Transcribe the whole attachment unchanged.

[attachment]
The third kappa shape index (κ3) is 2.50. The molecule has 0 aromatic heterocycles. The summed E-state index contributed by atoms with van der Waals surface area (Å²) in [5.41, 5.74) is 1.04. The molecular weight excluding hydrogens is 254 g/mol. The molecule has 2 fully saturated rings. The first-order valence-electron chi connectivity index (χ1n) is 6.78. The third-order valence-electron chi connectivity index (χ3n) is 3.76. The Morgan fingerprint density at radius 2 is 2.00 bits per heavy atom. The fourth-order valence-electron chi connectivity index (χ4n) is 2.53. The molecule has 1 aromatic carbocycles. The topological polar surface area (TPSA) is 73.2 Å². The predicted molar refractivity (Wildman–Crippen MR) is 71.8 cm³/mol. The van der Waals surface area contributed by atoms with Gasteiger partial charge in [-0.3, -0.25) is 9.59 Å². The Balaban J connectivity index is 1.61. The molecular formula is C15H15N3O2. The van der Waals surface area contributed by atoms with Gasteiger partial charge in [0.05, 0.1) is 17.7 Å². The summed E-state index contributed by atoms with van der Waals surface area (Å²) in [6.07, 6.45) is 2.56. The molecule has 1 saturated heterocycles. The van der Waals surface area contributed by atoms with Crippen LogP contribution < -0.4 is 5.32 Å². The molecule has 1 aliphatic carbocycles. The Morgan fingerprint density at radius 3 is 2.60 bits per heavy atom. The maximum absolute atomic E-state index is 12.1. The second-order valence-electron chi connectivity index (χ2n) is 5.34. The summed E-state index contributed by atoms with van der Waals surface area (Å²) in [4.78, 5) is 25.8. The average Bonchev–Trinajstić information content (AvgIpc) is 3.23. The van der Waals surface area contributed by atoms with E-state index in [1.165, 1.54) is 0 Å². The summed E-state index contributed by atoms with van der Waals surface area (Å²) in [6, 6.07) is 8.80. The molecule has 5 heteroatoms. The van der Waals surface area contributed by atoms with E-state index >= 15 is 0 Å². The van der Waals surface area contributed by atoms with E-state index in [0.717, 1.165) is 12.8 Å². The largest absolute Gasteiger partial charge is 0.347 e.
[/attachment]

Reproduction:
The third kappa shape index (κ3) is 2.50. The molecule has 0 aromatic heterocycles. The summed E-state index contributed by atoms with van der Waals surface area (Å²) in [5.41, 5.74) is 1.04. The molecular weight excluding hydrogens is 254 g/mol. The molecule has 2 fully saturated rings. The first-order valence-electron chi connectivity index (χ1n) is 6.78. The third-order valence-electron chi connectivity index (χ3n) is 3.76. The Morgan fingerprint density at radius 2 is 2.00 bits per heavy atom. The fourth-order valence-electron chi connectivity index (χ4n) is 2.53. The molecule has 1 aromatic carbocycles. The topological polar surface area (TPSA) is 73.2 Å². The predicted molar refractivity (Wildman–Crippen MR) is 71.8 cm³/mol. The van der Waals surface area contributed by atoms with Gasteiger partial charge in [-0.3, -0.25) is 9.59 Å². The Balaban J connectivity index is 1.61. The molecular formula is C15H15N3O2. The van der Waals surface area contributed by atoms with Gasteiger partial charge in [0.05, 0.1) is 17.7 Å². The summed E-state index contributed by atoms with van der Waals surface area (Å²) in [6.07, 6.45) is 2.56. The molecule has 1 saturated heterocycles. The van der Waals surface area contributed by atoms with Crippen LogP contribution < -0.4 is 5.32 Å². The molecule has 1 aliphatic carbocycles. The Morgan fingerprint density at radius 3 is 2.60 bits per heavy atom. The maximum absolute atomic E-state index is 12.1. The second-order valence-electron chi connectivity index (χ2n) is 5.34. The summed E-state index contributed by atoms with van der Waals surface area (Å²) in [4.78, 5) is 25.8. The average Bonchev–Trinajstić information content (AvgIpc) is 3.23. The van der Waals surface area contributed by atoms with E-state index in [1.165, 1.54) is 0 Å². The summed E-state index contributed by atoms with van der Waals surface area (Å²) in [6, 6.07) is 8.80. The molecule has 5 heteroatoms. The van der Waals surface area contributed by atoms with E-state index >= 15 is 0 Å². The van der Waals surface area contributed by atoms with E-state index in [0.717, 1.165) is 12.8 Å². The largest absolute Gasteiger partial charge is 0.347 e.